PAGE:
The idea got a big boost from a National Review editorial yesterday. And now, according to Reuters, it’s gaining steam among congressional Republicans: the suggestion that “debt default” be “taken off the table” by directing the Treasury to pay existing obligations but not those associated with “future” spending.

You can see how a scheme to absolve conservatives of threats to Social Security beneficiaries and bondholders while maintaining their leverage over other kinds of federal spending would powerfully appeal to Republicans. But the trouble with it is plain enough: financial analysts say it would not eliminate severe damage to the federal government’s credit-worthiness, as the New York Times‘ Jonathan Weisman reports:

Fitch Ratings Ltd. warned on Tuesday that Congress’s failure to raise the federal government’s statutory borrowing limit would “very likely” prompt a downgrading of the United States Government’s credit rating, and the agency seemed to suggest that Congress should simply do away with the debt ceiling altogether.

In a pointed statement, Fitch dismissed the assurances of some Republicans that the Treasury Department would be able to use incoming tax receipts to prioritize the payment of government debt and interest, as well as vital services like military pay and Social Security. That warning echoed the Treasury’s own assessment that breaching the debt ceiling could not be managed in any way that would minimize the economic turmoil or avoid default.

“It is not assured that the Treasury would or legally could prioritize debt service over its myriad of other obligations, including Social Security payments, tax rebates and payments to contractors and employees. Arrears on such obligations would not constitute a default event from a sovereign rating perspective but very likely prompt a downgrade even as debt obligations continued to be met,” Fitch wrote.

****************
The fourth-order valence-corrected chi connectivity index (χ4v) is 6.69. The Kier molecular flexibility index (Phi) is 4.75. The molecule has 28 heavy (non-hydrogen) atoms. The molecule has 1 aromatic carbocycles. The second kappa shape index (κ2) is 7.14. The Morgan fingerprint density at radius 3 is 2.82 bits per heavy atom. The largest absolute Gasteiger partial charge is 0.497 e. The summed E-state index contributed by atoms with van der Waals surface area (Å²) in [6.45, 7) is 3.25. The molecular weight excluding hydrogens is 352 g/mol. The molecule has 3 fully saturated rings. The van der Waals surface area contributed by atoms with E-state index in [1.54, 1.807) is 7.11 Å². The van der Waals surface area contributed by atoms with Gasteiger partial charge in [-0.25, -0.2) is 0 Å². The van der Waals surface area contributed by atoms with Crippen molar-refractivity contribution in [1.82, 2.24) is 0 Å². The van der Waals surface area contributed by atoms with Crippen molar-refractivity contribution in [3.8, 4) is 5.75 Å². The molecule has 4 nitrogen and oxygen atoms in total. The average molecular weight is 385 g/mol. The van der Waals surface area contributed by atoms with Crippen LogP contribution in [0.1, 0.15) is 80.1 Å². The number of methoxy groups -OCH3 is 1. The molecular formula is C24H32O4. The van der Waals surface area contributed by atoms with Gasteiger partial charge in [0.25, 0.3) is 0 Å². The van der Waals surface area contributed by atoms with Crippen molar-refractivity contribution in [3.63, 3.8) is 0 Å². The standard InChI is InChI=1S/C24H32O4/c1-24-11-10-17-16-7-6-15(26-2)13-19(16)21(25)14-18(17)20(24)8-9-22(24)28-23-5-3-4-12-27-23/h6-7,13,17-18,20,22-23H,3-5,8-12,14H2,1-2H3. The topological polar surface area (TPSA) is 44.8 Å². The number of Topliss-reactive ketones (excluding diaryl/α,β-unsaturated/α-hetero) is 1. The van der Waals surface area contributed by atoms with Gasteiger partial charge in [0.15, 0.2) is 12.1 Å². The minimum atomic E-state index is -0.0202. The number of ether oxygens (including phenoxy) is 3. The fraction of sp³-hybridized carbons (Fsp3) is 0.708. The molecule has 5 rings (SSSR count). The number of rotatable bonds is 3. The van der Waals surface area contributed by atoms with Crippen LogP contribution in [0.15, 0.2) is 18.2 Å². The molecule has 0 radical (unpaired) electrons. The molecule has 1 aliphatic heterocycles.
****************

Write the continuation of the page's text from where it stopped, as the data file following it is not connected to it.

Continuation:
A ratings downgrade, of course, would not only rattle global markets immeasurably, but would directly increase federal spending via higher interest rates on government debt instruments, no matter how faithfully the debt is paid.

The GOP’s business buddies need to make it clear this ostensibly clever “half-pregnant” approach is not a pain-free option, before those congressional hardline conservatives who really wouldn’t mind a complete debt default insist on prioritization as a “compromise.”

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Ed Kilgore is a political columnist for New York and managing editor at the Democratic Strategist website. He was a contributing writer at the Washington Monthly from January 2012 until November 2015, and was the principal contributor to the Political Animal blog.